Girl TORQUE: Eco Driving

AutoTrader NZ
Published 3 September 2020

What rally driver Emma Gilmour found hardest about the driving in the AA EnergyWise rally was spending so long off boost in the turbo Impreza WRX STI she was driving.

She’s used to hurling cars about, to making the most of their power – not treading a light throttle for fuel economy.

But she’s a professional; if you have to pull away from lights or cruise hills at 100kph without getting the turbo to spool up, she’ll do it. That this superheated hatch drank like a Corolla for the 1763km distance with an 8.1l/100km average proves it works.

And anyone can do it. Hyundai invited Hyundai owners to drive its entries and after a bit of instruction and a half day practice, most got under their car’s claim and the rest got near it. You don’t have to be a rally driver, of spend your driving life thinking only about the throttle to save fuel.

There are several simple techniques you can incorporate into your daily driving habits.

Avoid hard acceleration and heavy braking. In an auto, pull away from junctions on a light throttle to encourage it to change up early; in a manual change gear early; and lift off the throttle well before traffic snarl-ups or junctions.

That’ll work best if you look ahead – if you’re catching a slow truck, or see the speed limit or lights are about to change or there’s slow traffic ahead, lift off early rather than charging into the fray then slamming on the brakes. And maintain a decent following distance so the car in front doesn’t dictate when you brake, with the bonus that such attention also makes you safer.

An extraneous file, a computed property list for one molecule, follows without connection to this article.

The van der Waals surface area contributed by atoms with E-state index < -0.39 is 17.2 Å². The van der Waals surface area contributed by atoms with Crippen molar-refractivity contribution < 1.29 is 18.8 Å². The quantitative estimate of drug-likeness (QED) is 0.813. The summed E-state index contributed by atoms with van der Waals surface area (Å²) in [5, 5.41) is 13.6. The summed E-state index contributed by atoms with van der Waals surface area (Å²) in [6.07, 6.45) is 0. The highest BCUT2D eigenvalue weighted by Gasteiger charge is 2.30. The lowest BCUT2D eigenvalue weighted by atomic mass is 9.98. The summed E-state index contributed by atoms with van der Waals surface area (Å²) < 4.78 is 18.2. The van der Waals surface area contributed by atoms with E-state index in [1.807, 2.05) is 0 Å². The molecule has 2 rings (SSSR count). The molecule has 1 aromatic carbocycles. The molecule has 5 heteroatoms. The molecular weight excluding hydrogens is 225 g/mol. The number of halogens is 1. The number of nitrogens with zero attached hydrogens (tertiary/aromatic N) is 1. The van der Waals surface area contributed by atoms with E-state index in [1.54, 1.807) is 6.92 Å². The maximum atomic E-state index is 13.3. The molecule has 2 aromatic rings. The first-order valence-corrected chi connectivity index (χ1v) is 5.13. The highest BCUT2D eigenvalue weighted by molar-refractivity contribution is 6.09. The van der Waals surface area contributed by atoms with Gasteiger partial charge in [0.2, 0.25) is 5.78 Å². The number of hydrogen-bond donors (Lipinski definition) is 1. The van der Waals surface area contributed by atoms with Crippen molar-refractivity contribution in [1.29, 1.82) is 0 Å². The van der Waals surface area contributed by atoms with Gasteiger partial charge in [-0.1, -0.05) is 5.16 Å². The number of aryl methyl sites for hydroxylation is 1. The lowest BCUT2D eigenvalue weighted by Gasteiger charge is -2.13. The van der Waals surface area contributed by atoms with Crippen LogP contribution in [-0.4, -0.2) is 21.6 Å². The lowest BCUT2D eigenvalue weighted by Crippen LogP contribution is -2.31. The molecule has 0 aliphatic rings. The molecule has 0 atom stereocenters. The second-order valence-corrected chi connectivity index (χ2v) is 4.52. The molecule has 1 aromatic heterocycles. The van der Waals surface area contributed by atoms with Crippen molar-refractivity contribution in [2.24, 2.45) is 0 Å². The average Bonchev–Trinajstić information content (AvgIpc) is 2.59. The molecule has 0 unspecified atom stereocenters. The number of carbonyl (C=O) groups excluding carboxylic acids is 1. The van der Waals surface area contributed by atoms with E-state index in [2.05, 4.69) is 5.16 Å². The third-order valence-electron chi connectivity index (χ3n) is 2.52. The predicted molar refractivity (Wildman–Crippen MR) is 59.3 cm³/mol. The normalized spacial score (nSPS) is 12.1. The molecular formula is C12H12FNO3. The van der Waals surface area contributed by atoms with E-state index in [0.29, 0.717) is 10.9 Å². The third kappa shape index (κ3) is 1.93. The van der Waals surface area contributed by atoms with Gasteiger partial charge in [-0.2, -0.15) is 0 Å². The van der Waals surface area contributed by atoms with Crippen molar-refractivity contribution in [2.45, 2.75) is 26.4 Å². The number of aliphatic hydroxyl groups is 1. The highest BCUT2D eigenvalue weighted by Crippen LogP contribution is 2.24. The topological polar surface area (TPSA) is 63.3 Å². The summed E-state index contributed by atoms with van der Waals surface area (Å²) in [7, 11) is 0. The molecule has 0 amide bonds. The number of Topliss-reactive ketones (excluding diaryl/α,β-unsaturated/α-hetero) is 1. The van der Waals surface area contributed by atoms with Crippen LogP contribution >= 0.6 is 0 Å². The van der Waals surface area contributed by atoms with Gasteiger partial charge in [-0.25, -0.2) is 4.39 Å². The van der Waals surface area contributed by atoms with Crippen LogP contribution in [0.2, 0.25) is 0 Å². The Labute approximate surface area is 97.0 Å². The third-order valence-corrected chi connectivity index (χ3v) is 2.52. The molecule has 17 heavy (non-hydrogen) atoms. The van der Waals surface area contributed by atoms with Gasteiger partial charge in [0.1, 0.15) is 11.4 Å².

Don’t brake hard into bends and hoon out of them; lift off the throttle gently before the bend and steadily accelerate away.

Lift off just before the crests of hills too, the car’s momentum should get you over and the downhill will build up speed.

Don’t forget to service your car regularly and check the tyres – the eco drivers all used the recommended tyres at the recommended pressures. The AA says a well-maintained car can use 10 or 20% less fuel than a poorly maintained one. It’s less likely to leave you stranded, too.

Use the air con only when you need to – but use it instead of opening windows at open road speeds; open windows create drag!

Don’t carry useless guff in the car, take the roof rack off when you don’t need it, and don’t speed. Your car is working less hard to get along the road at 98 than it is at 108.

And of course don’t think you’re being clever by coasting in neutral, drafting trucks or other such dangerous or silly stuff – you won’t need to.

Just driving smoothly may be enough. I drove the Camry hybrid (which won its class) to Taupo in tandem with my partner, who was en route to Wellington in his V6 Hilux Surf. He followed my speed, slowing when I did, accelerating exactly as I did – and got to Taupo without needing a fill. That’s a record for him, and achieved purely by avoiding hard acceleration up hills, out of towns and away from junctions, and lifting off well ahead of any need to stop.

Try it some time – your wallet will thank you.

Read past Girl TORQUE columns here.